Gainby Richard PowersFarrar, Straus & Giroux; 355 pages; $25
Who will write the great Republican novel? Though the notion that the business of America is business is so widely accepted in the age of online trading that even most folk singers have dropped the issue, you might not know it by reading American fiction. Like those off-kilter, stock-footage traffic scenes Hollywood stuck in cars’ rear windows to convince us the vehicle is moving, the worlds of commerce and industry in fiction have generally served as stiff, soft-focus backdrops for stories of people loving, fighting, voyaging, and reflecting, but only rarely bookkeeping and marketing – at least not passionately or heroically. Worse, those dumb oxes who do confuse their livelihoods with their lives are either George Babbitts or Willy Lomans; comic boobs or tragic dupes. Even when the nitty-gritty of empire building was temporarily deemed a Great Subject (from the turn of the century to the Crash), the Norrises, Dreisers, and Lewises did it dirty. Making things in order to make a fortune was evil, brutal, hollow, or farcical. And those were fiction’s last thoughts on the subject, reconfigured in books such as Bonfire of the Vanities but – unless you count Ayn Rand’s crude Nietzschean paeans to square-jawed, screw-you, I’ll-build-it-my-way titanism – never updated.
All of which leaves some large and colorful swaths of the current American scene – happy land of geeky billionaires, line workers with million-dollar portfolios, 16-year-olds backed by venture capitalists, and stock tickers on every other cable channel – profoundly unaccounted for by serious literature, which chose at mid-century to pursue the sex drive into its darkest, subterranean hideouts but lost track of the money trail lying in plain sight.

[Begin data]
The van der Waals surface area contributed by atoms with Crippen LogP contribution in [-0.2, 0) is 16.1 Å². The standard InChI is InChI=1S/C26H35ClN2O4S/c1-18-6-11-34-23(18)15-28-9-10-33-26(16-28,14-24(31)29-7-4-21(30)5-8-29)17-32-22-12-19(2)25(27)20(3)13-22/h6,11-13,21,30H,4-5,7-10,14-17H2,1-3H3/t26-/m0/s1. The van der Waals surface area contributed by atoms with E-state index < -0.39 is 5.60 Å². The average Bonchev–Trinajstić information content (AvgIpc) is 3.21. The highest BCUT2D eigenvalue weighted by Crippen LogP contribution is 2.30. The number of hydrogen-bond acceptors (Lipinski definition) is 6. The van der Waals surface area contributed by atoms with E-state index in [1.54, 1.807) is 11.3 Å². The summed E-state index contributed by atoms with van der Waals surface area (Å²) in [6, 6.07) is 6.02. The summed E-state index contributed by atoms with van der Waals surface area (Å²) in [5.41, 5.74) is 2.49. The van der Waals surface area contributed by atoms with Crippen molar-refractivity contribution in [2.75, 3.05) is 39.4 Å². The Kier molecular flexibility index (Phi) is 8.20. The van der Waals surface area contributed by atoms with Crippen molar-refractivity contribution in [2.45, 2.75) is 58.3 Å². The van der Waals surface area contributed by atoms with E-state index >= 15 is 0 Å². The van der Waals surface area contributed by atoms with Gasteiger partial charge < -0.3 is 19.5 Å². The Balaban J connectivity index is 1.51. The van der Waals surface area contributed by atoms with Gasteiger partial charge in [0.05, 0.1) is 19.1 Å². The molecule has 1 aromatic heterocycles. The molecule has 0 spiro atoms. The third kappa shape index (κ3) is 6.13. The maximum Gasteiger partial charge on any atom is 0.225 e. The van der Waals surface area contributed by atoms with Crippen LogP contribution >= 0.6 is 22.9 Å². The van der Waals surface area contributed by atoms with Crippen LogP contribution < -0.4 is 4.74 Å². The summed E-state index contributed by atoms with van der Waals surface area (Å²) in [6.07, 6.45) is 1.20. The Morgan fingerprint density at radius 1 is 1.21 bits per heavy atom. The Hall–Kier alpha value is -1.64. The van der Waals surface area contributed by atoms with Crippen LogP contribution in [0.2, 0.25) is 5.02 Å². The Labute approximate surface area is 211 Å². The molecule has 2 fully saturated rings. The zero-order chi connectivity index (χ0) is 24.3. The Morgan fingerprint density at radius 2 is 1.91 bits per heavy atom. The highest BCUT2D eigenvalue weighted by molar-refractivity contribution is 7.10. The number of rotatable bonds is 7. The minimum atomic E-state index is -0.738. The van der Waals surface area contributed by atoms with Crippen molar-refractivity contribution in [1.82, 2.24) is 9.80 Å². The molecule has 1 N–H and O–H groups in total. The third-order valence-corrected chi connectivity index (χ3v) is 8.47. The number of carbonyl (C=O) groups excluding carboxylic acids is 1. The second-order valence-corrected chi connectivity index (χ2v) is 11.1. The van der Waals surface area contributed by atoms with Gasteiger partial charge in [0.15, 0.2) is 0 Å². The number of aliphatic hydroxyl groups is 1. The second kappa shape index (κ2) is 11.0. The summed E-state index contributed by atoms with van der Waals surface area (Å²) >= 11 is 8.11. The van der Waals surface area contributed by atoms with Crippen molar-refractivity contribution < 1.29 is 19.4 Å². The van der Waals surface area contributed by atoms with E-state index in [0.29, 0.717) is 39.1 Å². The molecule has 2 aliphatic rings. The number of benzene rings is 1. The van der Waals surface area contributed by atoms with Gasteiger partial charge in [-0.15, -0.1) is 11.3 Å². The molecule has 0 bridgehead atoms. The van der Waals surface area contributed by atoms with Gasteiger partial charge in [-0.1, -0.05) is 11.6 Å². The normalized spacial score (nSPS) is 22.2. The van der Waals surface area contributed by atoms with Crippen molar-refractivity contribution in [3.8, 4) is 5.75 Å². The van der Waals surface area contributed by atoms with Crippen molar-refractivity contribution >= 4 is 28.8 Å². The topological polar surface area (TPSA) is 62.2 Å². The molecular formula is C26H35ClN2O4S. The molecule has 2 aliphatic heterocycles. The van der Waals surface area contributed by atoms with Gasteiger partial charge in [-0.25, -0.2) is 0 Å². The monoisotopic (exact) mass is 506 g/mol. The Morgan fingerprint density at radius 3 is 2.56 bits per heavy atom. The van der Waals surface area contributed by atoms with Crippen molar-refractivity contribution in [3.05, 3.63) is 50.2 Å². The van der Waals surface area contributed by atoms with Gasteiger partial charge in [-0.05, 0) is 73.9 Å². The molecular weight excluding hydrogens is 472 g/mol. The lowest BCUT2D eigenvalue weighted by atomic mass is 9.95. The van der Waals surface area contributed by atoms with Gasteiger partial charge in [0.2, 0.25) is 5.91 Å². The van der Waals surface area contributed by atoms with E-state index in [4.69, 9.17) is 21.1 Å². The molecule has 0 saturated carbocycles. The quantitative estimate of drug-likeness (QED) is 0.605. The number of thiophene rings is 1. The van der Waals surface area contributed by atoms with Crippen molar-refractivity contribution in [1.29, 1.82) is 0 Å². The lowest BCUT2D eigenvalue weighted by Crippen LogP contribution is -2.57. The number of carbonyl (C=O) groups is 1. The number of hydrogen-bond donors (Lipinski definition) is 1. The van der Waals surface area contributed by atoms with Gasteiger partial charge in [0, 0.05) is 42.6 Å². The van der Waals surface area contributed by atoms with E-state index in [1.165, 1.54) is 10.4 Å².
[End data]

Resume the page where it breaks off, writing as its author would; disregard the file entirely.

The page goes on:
Gain is novelist Richard Powers’s attempt to make up this lost ground in one great pole vault; to loft the novel of American enterprise over the old swamps of socialism, Darwinism, and absurdism into a new place. And he succeeds. Gain makes commerce itself a character, more interesting, complicated, and resourceful than many human characters (including, unfortunately but perhaps inevitably, the people in the book). Born in a workshop in nineteenth-century Boston, the Clare Soap and Chemical Company is Powers’s protagonist, not alive or even all that lifelike, since Powers avoids the corporate-beast metaphors – octopus, leviathan – that have eaten his predecessors alive. Ever-changingly changeless in the manner of the best computer screen savers, Clare is one of those entrancing cusp entities that doesn’t surprise you but doesn’t bore you, either.
Powers, a member of the brainiac school of nineties male novelists who can’t write a book without using the word logarithm and dropping in a chart or two, goes for the gusto, paradoxwise, by counterpointing the story of the rise of a corporation with the tale of an individual’s death. Laura Bodey, a real-estate agent and divorced mother of two in Lacewood, Illinois, Clare’s headquarters, contracts ovarian cancer. And though the tumor’s probable cause isn’t determined for a while, not even the dust jacket plays it coy about what firm’s products are responsible.